Briefly, the foregoing and other objects are achieved by providing a new adaptive optics system and method of operation, whereby the method removes tilt control, and includes the steps of using a steering mirror to steer a wavefront in the desired direction, for aiming an impinging aberrated light beam in the direction of a deformable mirror. The deformable mirror has its surface deformed selectively by means of a plurality of actuators, and compensates, at least partially, for existing aberrations in the light beam. The light beam is split into an output beam and a sample beam, and the sample beam is sampled using a wavefront sensor. The sampled signals are converted into corresponding electrical signals for driving a controller, which, in turn, drives the deformable mirror in a feedback loop in response to the sampled signals, for compensating for aberrations in the wavefront.
To this purpose, a displacement error (gradient) of the wavefront is measured and adjusted by a modified gain matrix that implicitly removes the overall tilt from the measured gradient of the wavefront, and removes any tilt arising from errors in the gain matrix that normally would be imposed on the wavefront reflected by the deformable mirror. This removal of tilt is required of all adaptive optics systems that employ a separate tilt mirror and is found in the prior art. The measurement tilt is removed by first finding the x and y components of the average tilt vector as follows: ##EQU1## and ##EQU2## where Sx,i and Sy,i are local tilt measurements parallel to the x-axis and y-axis by a single lenslet channel of a Hartmann sensor, and N is the number of lenslets. The average tilt is controlled by the steering mirror and, hence, must be removed from any adaptive optics system that uses a separate steering mirror for removing tilt.
A net displacement vector S' is then found, whose x and y components with the tilt removed are defined by:
S'x =Sx -Sx
S'y =Sy -Sy.
Elimination of explicate calculation of average wavefront tilt is accomplished by recasting the tilt calculations in a way that enables the controller to fold them into the gain matrix ahead of time. This is not obvious, since one does not assume that something can be removed before it is calculated, which this method accomplishes. This method removes these explicit tilt calculations by recasting them in matrix form as follows: ##EQU3## where I is the identity matrix and AS is the average tilt in the Hartmann measurement. The matrix I-A! has dimensions 2N×2N, where N is the number of lenslets in the Hartmann sensor, and is independent of the measurement itself. This independence from the measurement enables the controller to fold the wavefront tilt calculations into the gain matrix ahead of time. Even though wavefront tilt has been removed, errors in the gain matrix will lead to a net tilt component in the actuator movers on the deformed mirror commanded by the adaptive optics controller.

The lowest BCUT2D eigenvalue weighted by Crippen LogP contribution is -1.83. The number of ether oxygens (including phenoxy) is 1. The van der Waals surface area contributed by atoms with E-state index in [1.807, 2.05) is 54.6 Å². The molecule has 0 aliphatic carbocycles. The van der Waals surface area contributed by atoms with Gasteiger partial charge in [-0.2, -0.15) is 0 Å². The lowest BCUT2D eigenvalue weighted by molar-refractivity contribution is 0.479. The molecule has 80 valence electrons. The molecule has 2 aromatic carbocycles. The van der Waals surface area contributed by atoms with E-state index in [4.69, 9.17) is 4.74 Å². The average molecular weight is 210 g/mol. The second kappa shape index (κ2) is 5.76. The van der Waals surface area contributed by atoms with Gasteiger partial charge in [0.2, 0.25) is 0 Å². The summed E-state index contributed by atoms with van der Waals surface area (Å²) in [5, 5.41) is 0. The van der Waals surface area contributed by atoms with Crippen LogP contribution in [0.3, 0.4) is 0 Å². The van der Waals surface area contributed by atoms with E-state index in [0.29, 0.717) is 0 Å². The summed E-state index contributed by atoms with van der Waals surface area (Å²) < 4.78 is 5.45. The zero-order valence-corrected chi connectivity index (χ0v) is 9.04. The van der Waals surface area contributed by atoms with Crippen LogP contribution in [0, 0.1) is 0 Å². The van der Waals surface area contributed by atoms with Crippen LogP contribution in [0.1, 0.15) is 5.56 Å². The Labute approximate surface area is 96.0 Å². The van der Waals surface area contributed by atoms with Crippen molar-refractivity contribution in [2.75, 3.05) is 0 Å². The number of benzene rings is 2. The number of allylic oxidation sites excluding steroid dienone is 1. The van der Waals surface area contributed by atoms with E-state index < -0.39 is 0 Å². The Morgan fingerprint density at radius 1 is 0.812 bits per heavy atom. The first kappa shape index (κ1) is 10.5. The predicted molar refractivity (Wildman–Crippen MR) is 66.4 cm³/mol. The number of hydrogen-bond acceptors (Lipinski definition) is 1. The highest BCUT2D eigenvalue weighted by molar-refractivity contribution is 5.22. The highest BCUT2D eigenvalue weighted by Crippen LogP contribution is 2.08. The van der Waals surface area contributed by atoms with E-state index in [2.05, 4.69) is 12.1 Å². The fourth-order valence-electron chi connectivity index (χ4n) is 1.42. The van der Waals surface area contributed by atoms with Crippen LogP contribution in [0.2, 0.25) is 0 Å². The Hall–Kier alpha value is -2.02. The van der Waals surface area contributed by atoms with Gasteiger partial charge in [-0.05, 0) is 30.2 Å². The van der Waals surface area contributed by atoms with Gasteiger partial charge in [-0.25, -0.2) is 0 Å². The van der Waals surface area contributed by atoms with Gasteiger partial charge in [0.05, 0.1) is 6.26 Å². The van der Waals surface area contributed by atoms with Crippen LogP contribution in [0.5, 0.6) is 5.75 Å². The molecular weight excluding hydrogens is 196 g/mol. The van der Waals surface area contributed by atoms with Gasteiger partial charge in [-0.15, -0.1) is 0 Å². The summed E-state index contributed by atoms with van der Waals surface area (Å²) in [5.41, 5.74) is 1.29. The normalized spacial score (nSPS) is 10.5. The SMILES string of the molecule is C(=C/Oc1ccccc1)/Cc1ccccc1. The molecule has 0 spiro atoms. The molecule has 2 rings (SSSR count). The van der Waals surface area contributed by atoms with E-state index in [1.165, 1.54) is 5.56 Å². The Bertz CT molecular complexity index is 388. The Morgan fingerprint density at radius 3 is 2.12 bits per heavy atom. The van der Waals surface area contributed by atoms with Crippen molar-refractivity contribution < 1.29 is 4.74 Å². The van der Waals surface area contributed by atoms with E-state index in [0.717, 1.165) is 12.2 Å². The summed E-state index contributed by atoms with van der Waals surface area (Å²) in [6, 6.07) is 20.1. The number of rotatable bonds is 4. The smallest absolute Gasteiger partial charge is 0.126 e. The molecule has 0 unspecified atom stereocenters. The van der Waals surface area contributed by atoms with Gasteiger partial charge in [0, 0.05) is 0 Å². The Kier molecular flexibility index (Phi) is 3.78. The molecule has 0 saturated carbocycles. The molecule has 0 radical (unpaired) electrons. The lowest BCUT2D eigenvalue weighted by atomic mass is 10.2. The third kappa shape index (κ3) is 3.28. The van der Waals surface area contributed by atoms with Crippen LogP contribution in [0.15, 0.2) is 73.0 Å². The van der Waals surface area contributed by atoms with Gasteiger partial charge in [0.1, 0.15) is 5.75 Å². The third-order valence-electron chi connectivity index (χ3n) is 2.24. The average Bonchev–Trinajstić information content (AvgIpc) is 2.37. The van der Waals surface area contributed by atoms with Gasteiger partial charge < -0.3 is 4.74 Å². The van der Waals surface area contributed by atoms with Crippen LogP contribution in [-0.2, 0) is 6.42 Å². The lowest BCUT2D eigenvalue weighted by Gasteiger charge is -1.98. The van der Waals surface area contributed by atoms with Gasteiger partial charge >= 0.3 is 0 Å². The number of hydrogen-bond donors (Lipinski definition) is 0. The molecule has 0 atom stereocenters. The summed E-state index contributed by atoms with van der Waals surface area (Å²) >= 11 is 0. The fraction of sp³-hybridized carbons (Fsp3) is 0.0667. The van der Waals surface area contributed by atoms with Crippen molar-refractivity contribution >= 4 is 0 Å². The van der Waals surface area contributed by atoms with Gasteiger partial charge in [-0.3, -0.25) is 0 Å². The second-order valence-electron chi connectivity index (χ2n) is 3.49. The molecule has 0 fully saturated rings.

In present invention, the mirror tilt is removed by fitting a plane to the commanded moves by the actuators of the deformable mirror and subtracting that plane from those moves. The plane is usually fit to the moves with a linear least squares method. This plane is subtracted from the actuator moves to remove the tilt components from the actuator commands. To remove these explicit calculations from the controller, this method casts them in matrix form, which yields the net movement by the actuators is by:
z'=z-Xc=(I-X(XT X)-1 XT)z
where z is the initial actuator displacement vector (which has some tilt component), c is the coefficient vector of the planar fit to z, and X is a configuration matrix given by
Note that (I-X(XT X)-1 XT) is independent of z.
By folding in the matrix forms for the calculations removing tilt from both the wavefront measurement and the actuator commands, the gain matrix is modified in a way that eliminates the need to calculate and remove tilt every time the wavefront is measured or the deformable mirror actuators are moved.
The resulting modified gain matrix then becomes:
G'=(I-X(XT X)-1 XT)G(I-A),
where G is the initial gain matrix, which is the prior art. This modified gain matrix eliminates the need to explicitly calculate and remove waveform tilt and mirror tilt by the controller. Hence, the performance of the controller improves owing to the reduced number of calculations required in each iteration.
The above and other features of the present invention and the manner of attaining them, will become apparent, and the invention itself will be best understood, by reference to the following description and the accompanying drawings, wherein:
FIG. 1 is a schematic view of an adaptive optics system which operates according to the present invention;
FIG. 2 is a high level block diagram illustrating the operation of a conventional adaptive optics system; and
FIG. 3 is a high level block diagram illustrating the operation of the adaptive optics system shown in FIG. 1, according to the present invention.